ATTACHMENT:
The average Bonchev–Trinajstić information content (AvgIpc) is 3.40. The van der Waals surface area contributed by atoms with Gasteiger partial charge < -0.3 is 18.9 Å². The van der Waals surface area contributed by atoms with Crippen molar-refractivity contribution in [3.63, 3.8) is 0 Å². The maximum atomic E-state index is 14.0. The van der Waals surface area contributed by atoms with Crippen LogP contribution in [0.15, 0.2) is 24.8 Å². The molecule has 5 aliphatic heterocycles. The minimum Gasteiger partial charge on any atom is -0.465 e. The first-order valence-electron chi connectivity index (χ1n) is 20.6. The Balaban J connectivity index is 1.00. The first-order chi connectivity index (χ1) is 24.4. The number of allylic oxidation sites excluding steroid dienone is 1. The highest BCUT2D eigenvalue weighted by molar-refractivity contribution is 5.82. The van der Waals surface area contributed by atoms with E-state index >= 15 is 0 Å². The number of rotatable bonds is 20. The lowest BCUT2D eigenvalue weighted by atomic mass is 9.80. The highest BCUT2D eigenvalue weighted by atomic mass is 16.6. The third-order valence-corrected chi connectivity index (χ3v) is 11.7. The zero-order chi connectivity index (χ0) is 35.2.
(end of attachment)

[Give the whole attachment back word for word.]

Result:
The average Bonchev–Trinajstić information content (AvgIpc) is 3.40. The van der Waals surface area contributed by atoms with Gasteiger partial charge < -0.3 is 18.9 Å². The van der Waals surface area contributed by atoms with Crippen molar-refractivity contribution in [3.63, 3.8) is 0 Å². The maximum atomic E-state index is 14.0. The van der Waals surface area contributed by atoms with Crippen LogP contribution in [0.15, 0.2) is 24.8 Å². The molecule has 5 aliphatic heterocycles. The minimum Gasteiger partial charge on any atom is -0.465 e. The first-order valence-electron chi connectivity index (χ1n) is 20.6. The Balaban J connectivity index is 1.00. The first-order chi connectivity index (χ1) is 24.4. The number of allylic oxidation sites excluding steroid dienone is 1. The highest BCUT2D eigenvalue weighted by molar-refractivity contribution is 5.82. The van der Waals surface area contributed by atoms with E-state index >= 15 is 0 Å². The number of rotatable bonds is 20. The lowest BCUT2D eigenvalue weighted by atomic mass is 9.80. The highest BCUT2D eigenvalue weighted by atomic mass is 16.6. The third-order valence-corrected chi connectivity index (χ3v) is 11.7. The zero-order chi connectivity index (χ0) is 35.2.